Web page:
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Wooden brain puzzle representing mental decline due to hearing loss.

Dementia and hearing loss, what’s the link? Brain health and hearing loss have a connection which medical science is starting to comprehend. It was found that even minor untreated hearing loss increases your risk of developing dementia.

These two seemingly unconnected health disorders could have a pathological link. So, how does hearing loss put you in danger of dementia and how can a hearing test help combat it?

What is dementia?

Dementia is a condition that reduces memory ability, thinking, and socialization skills, as reported by the Mayo Clinic. Individuals tend to think of Alzheimer’s disease when they hear dementia most likely because it is a prevalent form. About five million people in the US are impacted by this progressive kind of dementia. Today, medical science has a comprehensive understanding of how hearing health alters the risk of dementias like Alzheimer’s disease.

How hearing works

In terms of good hearing, every part of the intricate ear component matters. As waves of sound vibration move towards the inner ear, they’re amplified. Electrical impulses are transmitted to the brain for decoding by tiny little hairs in the inner ear that shake in response to waves of sound.

As time passes, many individuals develop a progressive decline in their ability to hear because of years of damage to these delicate hair cells. The outcome is a reduction in the electrical impulses to the brain that makes it difficult to comprehend sound.

This progressive hearing loss is sometimes regarded as a normal and inconsequential part of the aging process, but research indicates that’s not accurate. Whether the impulses are unclear and garbled, the brain will attempt to decode them anyway. That effort puts strain on the organ, making the person struggling to hear more susceptible to developing cognitive decline.

Loss of hearing is a risk factor for lots of diseases that result in:

  • Irritability
  • Trouble learning new skills
  • Reduction in alertness
  • Exhaustion
  • Impaired memory
  • Depression
  • Weak overall health

And the more severe your hearing loss the higher your risk of cognitive decline. An individual with just minor hearing loss has twice the risk. More advanced hearing loss means three times the danger and somebody with severe, neglected loss of hearing has up to five times the risk of developing dementia. Research by Johns Hopkins University watched the cognitive skills of more than 2,000 older adults over a six-year period. Memory and cognitive problems are 24 percent more likely in individuals who have hearing loss significant enough to disrupt conversation, according to this research.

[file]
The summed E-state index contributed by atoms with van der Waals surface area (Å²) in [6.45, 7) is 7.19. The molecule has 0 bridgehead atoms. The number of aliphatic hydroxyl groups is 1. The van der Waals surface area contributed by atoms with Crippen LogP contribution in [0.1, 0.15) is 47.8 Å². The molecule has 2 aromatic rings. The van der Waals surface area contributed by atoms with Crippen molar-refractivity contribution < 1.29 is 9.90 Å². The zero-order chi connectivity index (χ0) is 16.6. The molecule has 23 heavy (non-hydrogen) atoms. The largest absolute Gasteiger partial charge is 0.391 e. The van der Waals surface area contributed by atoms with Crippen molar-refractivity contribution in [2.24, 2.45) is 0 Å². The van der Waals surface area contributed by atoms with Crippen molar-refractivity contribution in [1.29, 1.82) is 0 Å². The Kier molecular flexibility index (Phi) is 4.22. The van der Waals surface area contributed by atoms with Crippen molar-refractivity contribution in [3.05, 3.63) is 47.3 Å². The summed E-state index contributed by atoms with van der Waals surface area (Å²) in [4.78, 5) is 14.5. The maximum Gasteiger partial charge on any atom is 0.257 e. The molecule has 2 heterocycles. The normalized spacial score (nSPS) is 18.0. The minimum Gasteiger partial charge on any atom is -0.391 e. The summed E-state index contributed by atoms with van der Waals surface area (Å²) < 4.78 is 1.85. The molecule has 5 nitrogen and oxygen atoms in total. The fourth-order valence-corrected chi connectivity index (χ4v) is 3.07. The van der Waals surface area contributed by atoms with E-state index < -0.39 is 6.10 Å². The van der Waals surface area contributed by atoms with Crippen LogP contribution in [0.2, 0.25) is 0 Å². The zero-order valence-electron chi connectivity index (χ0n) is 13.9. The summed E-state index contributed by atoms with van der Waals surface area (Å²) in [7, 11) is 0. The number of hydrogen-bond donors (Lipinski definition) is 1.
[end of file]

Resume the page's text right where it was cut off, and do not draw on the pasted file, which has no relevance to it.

Why is a hearing test important?

Not everyone understands how even slight hearing loss affects their general health. Most individuals don’t even know they have hearing loss because it progresses so gradually. The human brain is good at adapting as hearing declines, so it’s less obvious.

We will be able to effectively assess your hearing health and track any changes as they occur with regular hearing exams.

Using hearing aids to reduce the danger

Scientists presently think that the connection between cognitive decline and hearing loss has a lot to do with the brain stress that hearing loss produces. So hearing aids should be capable of decreasing the risk, based on that fact. The strain on your brain will be reduced by using a hearing aid to filter out unwanted background noise while enhancing sounds you want to hear. With a hearing aid, the brain won’t work so hard to comprehend the audio messages it’s receiving.

People who have normal hearing can still possibly develop dementia. What science thinks is that hearing loss speeds up the decline in the brain, raising the risk of cognitive problems. Getting regular hearing tests to identify and manage hearing loss before it gets too extreme is key to reducing that risk.

If you’re worried that you might be dealing with hearing loss, contact us today to schedule your hearing evaluation.

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The site information is for educational and informational purposes only and does not constitute medical advice. To receive personalized advice or treatment, schedule an appointment.
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